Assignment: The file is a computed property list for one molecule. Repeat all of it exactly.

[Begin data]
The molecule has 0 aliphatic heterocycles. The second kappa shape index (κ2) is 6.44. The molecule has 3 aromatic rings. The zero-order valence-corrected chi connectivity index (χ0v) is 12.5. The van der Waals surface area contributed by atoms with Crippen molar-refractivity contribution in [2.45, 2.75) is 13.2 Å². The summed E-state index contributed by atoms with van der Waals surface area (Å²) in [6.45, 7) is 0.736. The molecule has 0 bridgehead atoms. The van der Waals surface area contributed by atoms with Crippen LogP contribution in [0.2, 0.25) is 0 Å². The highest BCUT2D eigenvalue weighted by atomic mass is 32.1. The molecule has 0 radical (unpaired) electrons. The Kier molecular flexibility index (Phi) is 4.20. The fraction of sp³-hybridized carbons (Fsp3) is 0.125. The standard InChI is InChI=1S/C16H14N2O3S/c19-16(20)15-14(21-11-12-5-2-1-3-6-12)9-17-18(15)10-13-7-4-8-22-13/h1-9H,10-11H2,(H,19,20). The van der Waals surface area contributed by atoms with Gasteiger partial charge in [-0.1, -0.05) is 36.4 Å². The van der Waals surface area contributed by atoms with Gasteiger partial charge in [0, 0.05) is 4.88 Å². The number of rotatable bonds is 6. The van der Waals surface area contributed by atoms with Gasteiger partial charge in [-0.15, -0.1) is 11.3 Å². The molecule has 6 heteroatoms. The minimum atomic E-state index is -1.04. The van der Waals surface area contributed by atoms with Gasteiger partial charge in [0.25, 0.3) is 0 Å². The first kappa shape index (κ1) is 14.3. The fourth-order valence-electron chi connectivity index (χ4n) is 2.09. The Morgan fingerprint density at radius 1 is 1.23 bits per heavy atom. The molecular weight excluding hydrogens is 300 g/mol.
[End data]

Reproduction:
The molecule has 0 aliphatic heterocycles. The second kappa shape index (κ2) is 6.44. The molecule has 3 aromatic rings. The zero-order valence-corrected chi connectivity index (χ0v) is 12.5. The van der Waals surface area contributed by atoms with Crippen molar-refractivity contribution in [2.45, 2.75) is 13.2 Å². The summed E-state index contributed by atoms with van der Waals surface area (Å²) in [6.45, 7) is 0.736. The molecule has 0 bridgehead atoms. The van der Waals surface area contributed by atoms with Crippen LogP contribution in [0.2, 0.25) is 0 Å². The highest BCUT2D eigenvalue weighted by atomic mass is 32.1. The molecule has 0 radical (unpaired) electrons. The Kier molecular flexibility index (Phi) is 4.20. The fraction of sp³-hybridized carbons (Fsp3) is 0.125. The standard InChI is InChI=1S/C16H14N2O3S/c19-16(20)15-14(21-11-12-5-2-1-3-6-12)9-17-18(15)10-13-7-4-8-22-13/h1-9H,10-11H2,(H,19,20). The van der Waals surface area contributed by atoms with Gasteiger partial charge in [-0.1, -0.05) is 36.4 Å². The van der Waals surface area contributed by atoms with Gasteiger partial charge in [0, 0.05) is 4.88 Å². The number of rotatable bonds is 6. The van der Waals surface area contributed by atoms with Gasteiger partial charge in [-0.15, -0.1) is 11.3 Å². The molecule has 6 heteroatoms. The minimum atomic E-state index is -1.04. The van der Waals surface area contributed by atoms with Gasteiger partial charge in [0.25, 0.3) is 0 Å². The first kappa shape index (κ1) is 14.3. The fourth-order valence-electron chi connectivity index (χ4n) is 2.09. The Morgan fingerprint density at radius 1 is 1.23 bits per heavy atom. The molecular weight excluding hydrogens is 300 g/mol.